A merger of two of Britain’s biggest discount-retail chains faces an “in-depth” antitrust investigation unless the companies pledge to safeguard local competition, the U.K.’s Competition and Markets Authority said Thursday.
Poundland Group Plc agreed in February to buy 99p Stores Ltd. for 55 million pounds ($84 million) to boost its presence in the booming U.K. industry.
Yet in a preliminary examination the CMA said the deal “gives rise to a realistic prospect of a substantial lessening of competition in 80 local areas where the companies currently overlap –- and in a further 12 areas where they will be competitors in the near future.”
It’s a “struggle to fathom” why a business that would command less than 0.5 percent of the U.K. retail market is attracting such a high degree of scrutiny from the CMA, John Kershaw, an analyst at Exane BNP Paribas in London, said in a note. “The deal could still proceed and terms be renegotiated, but this is a negative surprise.”
This scrutiny is due partly to the CMA’s “surprising” decision to classify so-called single-price general retailers as a distinct market, Charles Allen, a Bloomberg Intelligence analyst said. “Almost all the items these stores sell are sold by a much wider group of retailers.”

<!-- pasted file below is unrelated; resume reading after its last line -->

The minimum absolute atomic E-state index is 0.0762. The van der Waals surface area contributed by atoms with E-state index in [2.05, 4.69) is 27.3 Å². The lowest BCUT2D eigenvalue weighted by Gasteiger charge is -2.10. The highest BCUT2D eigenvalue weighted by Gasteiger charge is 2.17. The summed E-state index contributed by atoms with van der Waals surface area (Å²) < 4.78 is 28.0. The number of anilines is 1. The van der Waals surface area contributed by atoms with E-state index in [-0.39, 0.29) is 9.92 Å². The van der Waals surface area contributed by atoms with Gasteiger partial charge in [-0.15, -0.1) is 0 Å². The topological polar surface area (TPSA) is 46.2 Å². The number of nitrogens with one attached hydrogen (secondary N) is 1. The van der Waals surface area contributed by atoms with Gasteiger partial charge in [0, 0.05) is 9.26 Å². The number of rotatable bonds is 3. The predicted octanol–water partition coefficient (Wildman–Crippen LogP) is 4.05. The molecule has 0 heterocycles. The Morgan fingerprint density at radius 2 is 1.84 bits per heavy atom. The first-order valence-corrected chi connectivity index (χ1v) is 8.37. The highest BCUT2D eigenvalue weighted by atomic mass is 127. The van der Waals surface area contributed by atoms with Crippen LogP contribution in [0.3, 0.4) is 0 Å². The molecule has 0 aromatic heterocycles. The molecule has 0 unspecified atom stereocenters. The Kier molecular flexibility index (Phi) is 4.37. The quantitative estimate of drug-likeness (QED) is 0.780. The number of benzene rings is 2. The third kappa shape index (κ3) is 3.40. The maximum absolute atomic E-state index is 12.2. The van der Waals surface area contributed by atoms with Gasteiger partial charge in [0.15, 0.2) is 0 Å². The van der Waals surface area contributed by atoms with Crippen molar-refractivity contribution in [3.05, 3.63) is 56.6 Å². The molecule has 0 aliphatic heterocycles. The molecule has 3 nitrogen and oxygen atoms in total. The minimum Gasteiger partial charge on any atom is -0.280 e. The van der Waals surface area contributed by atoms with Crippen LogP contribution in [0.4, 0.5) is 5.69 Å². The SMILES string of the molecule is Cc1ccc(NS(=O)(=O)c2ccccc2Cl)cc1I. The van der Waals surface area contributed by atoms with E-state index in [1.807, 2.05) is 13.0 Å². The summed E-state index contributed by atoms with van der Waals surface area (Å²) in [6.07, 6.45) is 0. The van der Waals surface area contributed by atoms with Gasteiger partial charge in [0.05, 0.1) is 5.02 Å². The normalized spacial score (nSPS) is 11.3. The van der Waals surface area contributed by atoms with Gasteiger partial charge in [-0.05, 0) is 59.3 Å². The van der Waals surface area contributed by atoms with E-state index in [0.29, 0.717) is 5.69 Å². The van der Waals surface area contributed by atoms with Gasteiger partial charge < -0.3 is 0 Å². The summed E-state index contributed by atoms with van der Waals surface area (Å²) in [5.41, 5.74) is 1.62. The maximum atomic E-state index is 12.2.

Poundland’s offer for its smaller competitor shows the attraction of discount retailing in the U.K. as an increasing number of shoppers switch to bargain stores with fixed prices. This change has contributed toward a price war in the U.K. grocery market, as supermarkets strive to win back customers. Poundland, which has almost 600 outlets, has said it sees potential for more than 1,000 stores in the U.K.
Poundland said in a statement that it’s “carefully considering” the CMA’s announcement and will make a further announcement in due course. The companies have until April 16 to offer proposed remedies.
The stock declined 1.2 percent to 356.8 pence at 2 p.m. in London, with Poundland shares now trading below the level they reached when the deal was announced. Earlier, the shares fell as much as 5.6 percent when the CMA’s decision was announced.
Poundland serves an average of 5 million customers a week from its outlets, while 99p Stores has more than 2 million weekly customers and about 250 stores.